Mississippi's state Supreme Court is currently considering a case that could lead to women being prosecuted for manslaughter if they miscarry or otherwise experience unintentional pregnancy loss, according to a report from Kate Sheppard at Mother Jones.
In 2009, two months after Nina Buckhalter's pregnancy ended in stillbirth, a Mississippi grand jury indicted her for manslaughter, citing her use of methamphetamine while pregnant as "culpable negligence." Buckhalter's attorneys challenged the charge; the Supreme Court hearing began in April and a ruling is expected soon.
Buckhalter's lawyers, as well as reproductive health advocates in Mississippi and across the country, contend that the charges, in addition to criminalizing countless women, could deter women struggling with drug and alcohol addiction during pregnancy from seeking prenatal care or treatment for substance abuse for fear of being prosecuted and create barriers to safe abortion care.
Sheppard goes on to report:
If prosecutors prevail in this case, the state would be setting a "dangerous precedent" that "unintentional pregnancy loss can be treated as a form of homicide," says Farah Diaz-Tello, a staff attorney with National Advocates for Pregnant Women, a nonprofit legal organization that has joined with Robert McDuff, a Mississippi civil rights lawyer, to defend Buckhalter. If Buckhalter's case goes forward, NAPW fears it could spur a wave of similar prosecutions in Mississippi and other states.
Mississippi's manslaughter laws were not intended to apply in cases of stillbirths and miscarriages. Four times between 1998 through 2002, Mississippi lawmakers rejected proposals that would have set specific penalties for damaging a fetus by using illegal drugs during pregnancy. But Mississippi prosecutors say that two other state laws allow them to charge Buckhalter. One defines of manslaughter as the "killing of a human being, by the act, procurement, or culpable negligence of another"; another includes "an unborn child at every stage of gestation from conception until live birth" in the state's definition of human beings.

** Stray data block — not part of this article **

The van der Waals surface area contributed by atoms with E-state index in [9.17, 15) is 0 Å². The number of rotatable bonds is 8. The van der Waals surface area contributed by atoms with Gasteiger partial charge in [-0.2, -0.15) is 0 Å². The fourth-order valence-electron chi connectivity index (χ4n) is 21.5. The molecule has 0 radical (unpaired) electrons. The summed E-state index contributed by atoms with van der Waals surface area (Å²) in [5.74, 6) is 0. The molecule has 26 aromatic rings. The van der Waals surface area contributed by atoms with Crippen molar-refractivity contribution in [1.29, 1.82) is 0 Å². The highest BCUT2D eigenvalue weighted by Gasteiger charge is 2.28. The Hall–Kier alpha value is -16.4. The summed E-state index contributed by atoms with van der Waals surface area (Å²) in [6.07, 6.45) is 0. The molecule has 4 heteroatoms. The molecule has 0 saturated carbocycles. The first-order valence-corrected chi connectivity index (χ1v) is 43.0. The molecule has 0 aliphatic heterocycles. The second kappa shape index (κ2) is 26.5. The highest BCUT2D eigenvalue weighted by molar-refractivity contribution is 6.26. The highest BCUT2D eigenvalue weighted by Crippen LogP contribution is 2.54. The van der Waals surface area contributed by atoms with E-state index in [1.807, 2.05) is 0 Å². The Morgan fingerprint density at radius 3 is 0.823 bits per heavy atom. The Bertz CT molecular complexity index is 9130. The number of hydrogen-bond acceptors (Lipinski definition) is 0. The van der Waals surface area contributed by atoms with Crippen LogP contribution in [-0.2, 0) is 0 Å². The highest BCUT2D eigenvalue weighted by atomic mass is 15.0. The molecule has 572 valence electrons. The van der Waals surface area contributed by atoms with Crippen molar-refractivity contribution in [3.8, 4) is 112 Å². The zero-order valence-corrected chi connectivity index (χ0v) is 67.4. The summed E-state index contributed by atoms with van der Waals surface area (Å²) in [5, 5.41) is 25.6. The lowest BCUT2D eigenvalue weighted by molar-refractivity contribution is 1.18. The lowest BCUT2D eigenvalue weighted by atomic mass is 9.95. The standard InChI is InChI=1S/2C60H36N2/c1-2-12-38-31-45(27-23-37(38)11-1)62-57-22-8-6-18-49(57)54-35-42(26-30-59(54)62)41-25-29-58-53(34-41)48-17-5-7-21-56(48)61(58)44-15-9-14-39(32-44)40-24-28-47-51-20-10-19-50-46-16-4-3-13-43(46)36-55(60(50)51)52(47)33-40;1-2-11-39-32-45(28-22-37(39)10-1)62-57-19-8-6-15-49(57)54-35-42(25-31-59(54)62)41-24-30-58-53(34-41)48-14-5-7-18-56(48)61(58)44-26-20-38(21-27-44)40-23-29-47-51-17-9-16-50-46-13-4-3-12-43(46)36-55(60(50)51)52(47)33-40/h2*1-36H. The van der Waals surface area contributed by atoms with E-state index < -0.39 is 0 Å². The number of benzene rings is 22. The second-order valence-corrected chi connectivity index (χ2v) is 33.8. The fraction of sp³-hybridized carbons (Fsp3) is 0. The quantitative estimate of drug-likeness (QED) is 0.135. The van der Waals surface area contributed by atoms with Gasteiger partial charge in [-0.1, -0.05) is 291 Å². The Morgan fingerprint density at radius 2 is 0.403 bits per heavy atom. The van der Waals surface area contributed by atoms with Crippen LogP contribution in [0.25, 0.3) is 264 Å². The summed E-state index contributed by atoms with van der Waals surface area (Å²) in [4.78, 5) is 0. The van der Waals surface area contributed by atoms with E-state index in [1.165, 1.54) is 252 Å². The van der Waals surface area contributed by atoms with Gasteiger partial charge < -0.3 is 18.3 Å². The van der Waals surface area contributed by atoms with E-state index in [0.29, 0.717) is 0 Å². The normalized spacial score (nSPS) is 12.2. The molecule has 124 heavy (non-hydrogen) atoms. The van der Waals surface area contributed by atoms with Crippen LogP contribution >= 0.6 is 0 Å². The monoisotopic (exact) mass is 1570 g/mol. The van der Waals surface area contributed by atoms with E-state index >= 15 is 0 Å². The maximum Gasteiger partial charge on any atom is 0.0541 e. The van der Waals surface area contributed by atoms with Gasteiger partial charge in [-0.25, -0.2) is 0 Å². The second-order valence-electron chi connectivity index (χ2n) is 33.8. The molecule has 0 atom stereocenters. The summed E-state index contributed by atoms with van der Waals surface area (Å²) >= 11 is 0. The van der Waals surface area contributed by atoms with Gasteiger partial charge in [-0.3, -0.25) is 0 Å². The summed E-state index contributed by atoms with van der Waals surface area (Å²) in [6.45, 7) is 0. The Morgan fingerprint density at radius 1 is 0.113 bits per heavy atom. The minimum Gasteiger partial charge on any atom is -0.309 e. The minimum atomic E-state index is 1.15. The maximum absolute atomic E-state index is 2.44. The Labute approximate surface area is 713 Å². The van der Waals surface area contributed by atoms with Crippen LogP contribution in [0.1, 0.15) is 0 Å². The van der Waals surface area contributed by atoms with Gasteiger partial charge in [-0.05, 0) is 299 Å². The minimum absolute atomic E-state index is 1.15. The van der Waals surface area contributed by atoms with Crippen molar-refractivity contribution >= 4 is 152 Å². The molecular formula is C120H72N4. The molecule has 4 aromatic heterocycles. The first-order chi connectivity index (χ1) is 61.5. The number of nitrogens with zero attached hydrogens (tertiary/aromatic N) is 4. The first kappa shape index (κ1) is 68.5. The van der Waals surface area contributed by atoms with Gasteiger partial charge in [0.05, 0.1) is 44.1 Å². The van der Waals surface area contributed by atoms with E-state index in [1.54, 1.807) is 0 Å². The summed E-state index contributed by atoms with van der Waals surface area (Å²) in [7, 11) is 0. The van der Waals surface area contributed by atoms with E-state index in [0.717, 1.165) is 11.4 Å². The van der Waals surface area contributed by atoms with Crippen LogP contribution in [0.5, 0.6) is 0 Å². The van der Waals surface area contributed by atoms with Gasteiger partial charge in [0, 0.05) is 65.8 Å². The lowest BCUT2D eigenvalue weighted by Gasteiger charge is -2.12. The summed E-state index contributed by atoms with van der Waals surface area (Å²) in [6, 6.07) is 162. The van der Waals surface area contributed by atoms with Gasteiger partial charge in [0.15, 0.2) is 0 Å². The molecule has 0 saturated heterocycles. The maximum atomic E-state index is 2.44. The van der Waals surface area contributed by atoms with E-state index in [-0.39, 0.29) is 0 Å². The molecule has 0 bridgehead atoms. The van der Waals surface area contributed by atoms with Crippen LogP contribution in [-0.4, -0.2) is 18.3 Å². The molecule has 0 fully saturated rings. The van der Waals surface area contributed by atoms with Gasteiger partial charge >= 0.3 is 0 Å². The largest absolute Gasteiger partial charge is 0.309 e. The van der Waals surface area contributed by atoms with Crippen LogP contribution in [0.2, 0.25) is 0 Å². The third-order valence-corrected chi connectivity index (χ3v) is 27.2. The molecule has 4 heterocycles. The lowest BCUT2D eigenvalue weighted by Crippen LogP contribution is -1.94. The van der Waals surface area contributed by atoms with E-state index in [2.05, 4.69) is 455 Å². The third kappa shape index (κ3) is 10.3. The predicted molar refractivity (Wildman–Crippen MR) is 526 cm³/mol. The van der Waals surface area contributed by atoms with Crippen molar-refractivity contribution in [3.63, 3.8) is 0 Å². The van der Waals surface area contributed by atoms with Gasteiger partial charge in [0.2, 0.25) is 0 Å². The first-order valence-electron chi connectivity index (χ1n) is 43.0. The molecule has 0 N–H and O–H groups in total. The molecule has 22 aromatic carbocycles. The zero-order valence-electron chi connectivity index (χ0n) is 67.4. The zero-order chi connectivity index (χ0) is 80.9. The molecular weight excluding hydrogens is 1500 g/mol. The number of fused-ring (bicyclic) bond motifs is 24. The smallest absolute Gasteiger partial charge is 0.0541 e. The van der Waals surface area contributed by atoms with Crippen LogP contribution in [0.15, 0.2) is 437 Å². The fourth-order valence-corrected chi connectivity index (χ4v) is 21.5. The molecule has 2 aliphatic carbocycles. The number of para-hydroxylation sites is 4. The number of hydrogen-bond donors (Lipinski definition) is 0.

The cause of any given miscarriage or stillbirth is difficult to determine, and many experts believe there is no conclusive evidence that exposure to drugs in utero can cause a miscarriage or stillbirth. Because of this, prosecuting Buckhalter opens the door to investigating and prosecuting women for any number of other potential causes of a miscarriage or stillbirth, her lawyers argued in a filing to the state Supreme Court—"smoking, drinking alcohol, using drugs, exercising against doctor's orders, or failing to follow advice regarding conditions such as obesity or hypertension." Supreme Court Justice Leslie D. King also raised this question in the oral arguments last month: "Doctors say women should avoid herbal tea, things like unpasteurized cheese, lunch meats. Exactly what are the boundaries?"
And while the court has yet to rule in Buckhalter's case, the circumstances are troublingly familiar: There are already 38 states with "fetal homicide" laws that, as RH Reality Check notes, have been used in 400 cases to criminalize, rather than protect, women after they experience unintentional pregnancy loss.